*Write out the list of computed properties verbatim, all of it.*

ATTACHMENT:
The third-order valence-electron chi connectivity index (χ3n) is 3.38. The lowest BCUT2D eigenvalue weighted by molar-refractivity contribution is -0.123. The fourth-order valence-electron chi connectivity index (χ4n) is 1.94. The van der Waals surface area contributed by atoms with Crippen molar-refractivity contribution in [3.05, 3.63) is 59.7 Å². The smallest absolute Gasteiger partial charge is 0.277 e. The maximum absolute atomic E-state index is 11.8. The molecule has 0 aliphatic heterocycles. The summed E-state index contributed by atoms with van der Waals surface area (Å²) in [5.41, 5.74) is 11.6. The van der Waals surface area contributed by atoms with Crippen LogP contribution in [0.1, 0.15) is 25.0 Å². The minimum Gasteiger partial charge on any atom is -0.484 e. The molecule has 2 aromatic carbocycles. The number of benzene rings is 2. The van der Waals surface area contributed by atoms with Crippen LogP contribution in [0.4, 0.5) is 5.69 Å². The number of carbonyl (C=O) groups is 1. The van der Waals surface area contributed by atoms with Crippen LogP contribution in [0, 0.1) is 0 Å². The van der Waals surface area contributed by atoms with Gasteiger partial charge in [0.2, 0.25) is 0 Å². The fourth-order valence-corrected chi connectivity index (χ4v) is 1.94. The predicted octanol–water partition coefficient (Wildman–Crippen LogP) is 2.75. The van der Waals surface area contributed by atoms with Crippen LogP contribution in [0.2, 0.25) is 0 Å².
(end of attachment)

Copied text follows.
The third-order valence-electron chi connectivity index (χ3n) is 3.38. The lowest BCUT2D eigenvalue weighted by molar-refractivity contribution is -0.123. The fourth-order valence-electron chi connectivity index (χ4n) is 1.94. The van der Waals surface area contributed by atoms with Crippen molar-refractivity contribution in [3.05, 3.63) is 59.7 Å². The smallest absolute Gasteiger partial charge is 0.277 e. The maximum absolute atomic E-state index is 11.8. The molecule has 0 aliphatic heterocycles. The summed E-state index contributed by atoms with van der Waals surface area (Å²) in [5.41, 5.74) is 11.6. The van der Waals surface area contributed by atoms with Crippen LogP contribution in [0.1, 0.15) is 25.0 Å². The minimum Gasteiger partial charge on any atom is -0.484 e. The molecule has 2 aromatic carbocycles. The number of benzene rings is 2. The van der Waals surface area contributed by atoms with Crippen LogP contribution in [0.4, 0.5) is 5.69 Å². The number of carbonyl (C=O) groups is 1. The van der Waals surface area contributed by atoms with Crippen LogP contribution in [0, 0.1) is 0 Å². The van der Waals surface area contributed by atoms with Gasteiger partial charge in [0.2, 0.25) is 0 Å². The fourth-order valence-corrected chi connectivity index (χ4v) is 1.94. The predicted octanol–water partition coefficient (Wildman–Crippen LogP) is 2.75. The van der Waals surface area contributed by atoms with Crippen LogP contribution in [0.2, 0.25) is 0 Å².